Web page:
A Community of Rambunctious Scholars Celebrating People
Who Have Made Lifesaving Discoveries And Encouraging
Students and Politicians to Read 1000 Science Stories!

TOTAL LIVES SAVED
Emil von Behring

How fast can you count to this #?

We Need Your Help!

Do You Know This Scientist?

If you do, we welcome your input.  Please share your funny stories, brief anecdotes, quotes, and photos of the scientist - as well as your own inspirational opinions.  Personal accounts help bring a scientist alive and create an enduring historical picture.  You can be a part of this exciting history by providing your personal account! 

Please click here to learn more about how to contribute:
Participate as a Friend Scholar

Can You Write or Research?

Help us learn more about this great scientist.  You can be a credited Support Scholar by contributing your knowledge about this scientist and important discovery.  Entries can be as short as a single section and as easy as compiling quotes.  Click here to learn more about becoming a Support Scholar:
Participate as a Support Scholar

Would you like to adopt a scientist?

Endeavor to research all the sections of a scientist. Click here to learn how to be an Expert Scholar.
Participate as an Expert Scholar

Have Historically Significant Photographs?
Participate with Photos

Click here for all the ways you can participate:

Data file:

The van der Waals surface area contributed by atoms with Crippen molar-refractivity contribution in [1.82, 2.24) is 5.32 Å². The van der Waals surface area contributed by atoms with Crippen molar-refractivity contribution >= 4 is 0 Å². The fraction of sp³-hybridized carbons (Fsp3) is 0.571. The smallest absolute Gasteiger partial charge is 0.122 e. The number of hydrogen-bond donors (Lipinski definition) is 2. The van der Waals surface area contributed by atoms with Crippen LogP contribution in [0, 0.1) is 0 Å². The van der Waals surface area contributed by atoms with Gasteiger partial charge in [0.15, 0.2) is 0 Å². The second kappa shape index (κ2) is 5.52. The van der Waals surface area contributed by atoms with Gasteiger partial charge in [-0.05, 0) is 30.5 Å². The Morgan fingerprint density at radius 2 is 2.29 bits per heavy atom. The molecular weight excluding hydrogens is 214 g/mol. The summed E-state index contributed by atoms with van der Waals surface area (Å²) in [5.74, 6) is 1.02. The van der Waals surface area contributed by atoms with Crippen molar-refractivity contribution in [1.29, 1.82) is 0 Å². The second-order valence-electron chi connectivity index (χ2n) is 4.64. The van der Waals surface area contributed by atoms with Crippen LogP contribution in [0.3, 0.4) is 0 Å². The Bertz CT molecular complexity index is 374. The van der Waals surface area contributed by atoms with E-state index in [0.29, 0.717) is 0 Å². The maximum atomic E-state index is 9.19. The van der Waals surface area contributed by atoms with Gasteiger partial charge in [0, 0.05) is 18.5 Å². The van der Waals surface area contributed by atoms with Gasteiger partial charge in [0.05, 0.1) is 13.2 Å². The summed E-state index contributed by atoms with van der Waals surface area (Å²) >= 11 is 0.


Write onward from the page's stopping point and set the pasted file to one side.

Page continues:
Participate to ScienceHeroes.com

Testimonials

Has this scientist’s science impacted your life?
Click here to tell your story or to read others’ life changing anecdotes:
Post Your Own Testimonial


Emil Adolf von Behring

(March 15, 1854 - March 31, 1917)
Born in Germany
Year of Discovery: 1901

readitIntroAbove
e_a_behring_nih_pd_300h
Diptheria and Tetanus Got Their First Treatment Thanks to this Scientist!

Sometimes the forces of nature, including untreatable diseases, overwhelm mankind. At other times, it is the sheer force of dedicated men who rise to the challenge and overcome. Such was the case of Emil Behring in his fight against diphtheria. Behring's native Germany was being ravaged by diphtheria in the 1880s, with an estimated 50,000 children dying from the horrible disease each year. Fate, or perhaps the hand of God, had earlier intervened to direct Behring to pursue a career in medicine. Although his father had sent him to school to prepare for the priesthood, a teacher recognized Behring's penchant for medicine. He arranged for Behring to attend the Army Medical College, where he received a free medical education, in exchange for his future military service. It was this underpinning of education and discipline that equipped Behring to challenge diphtheria.